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Tax the rich: Should millionaires really pay more?

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The decision to focus on the deficit, it's worth adding, marks a seismic shift in the nation's economic policy. "Since the time of Keynes, it's generally been viewed as destructive to raise taxes or to cut spending at a time of recession. That's what we thought was the lesson of the Great Depression," adds Mr. Weisman. "But there is a feeling that we have to close the deficit, even though that's viewed as completely irrational among the diehard Keynesians."

Twelve legislators on a bipartisan "super committee" have been tasked with creating a plan by Nov. 23 to reduce the deficit by more than $1 trillion over the next 10 years. Failure to reach a compromise will unleash a round of automatic spending cuts, ones that both Democrats and Republicans find odious.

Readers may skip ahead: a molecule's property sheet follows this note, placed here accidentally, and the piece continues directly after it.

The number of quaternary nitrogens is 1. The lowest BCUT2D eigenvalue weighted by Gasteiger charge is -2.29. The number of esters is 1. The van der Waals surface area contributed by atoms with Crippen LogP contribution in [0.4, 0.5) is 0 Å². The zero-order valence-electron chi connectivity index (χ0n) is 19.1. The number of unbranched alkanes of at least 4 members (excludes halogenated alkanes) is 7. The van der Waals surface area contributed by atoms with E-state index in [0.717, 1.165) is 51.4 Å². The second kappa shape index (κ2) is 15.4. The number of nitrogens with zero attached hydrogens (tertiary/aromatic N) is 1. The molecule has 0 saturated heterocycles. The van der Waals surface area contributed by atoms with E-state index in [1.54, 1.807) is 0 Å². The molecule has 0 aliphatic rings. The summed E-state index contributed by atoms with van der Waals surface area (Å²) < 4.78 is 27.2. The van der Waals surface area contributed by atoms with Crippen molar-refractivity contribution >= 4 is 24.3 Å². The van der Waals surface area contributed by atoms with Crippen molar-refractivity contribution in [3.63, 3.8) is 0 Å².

Legislators are now locked in a game of chicken. Republicans have vowed to reject any tax increases. Mr. Obama pushed back, promising in a Rose Garden speech on Sept. 19 to veto any plan that cuts Medicare without raising taxes on the wealthy.

The deficit debacle is one impetus for cries of "tax the rich" on the left and subsequent howls of protest on the right. The other reason comes from life outside the halls of Congress. If you think the public ledger looks bad, consider the personal pocketbook.

More than 46 million Americans now live in poverty, according to census data released on Sept. 13. That number is the highest it's been since the US Census Bureau started keeping track 52 years ago.

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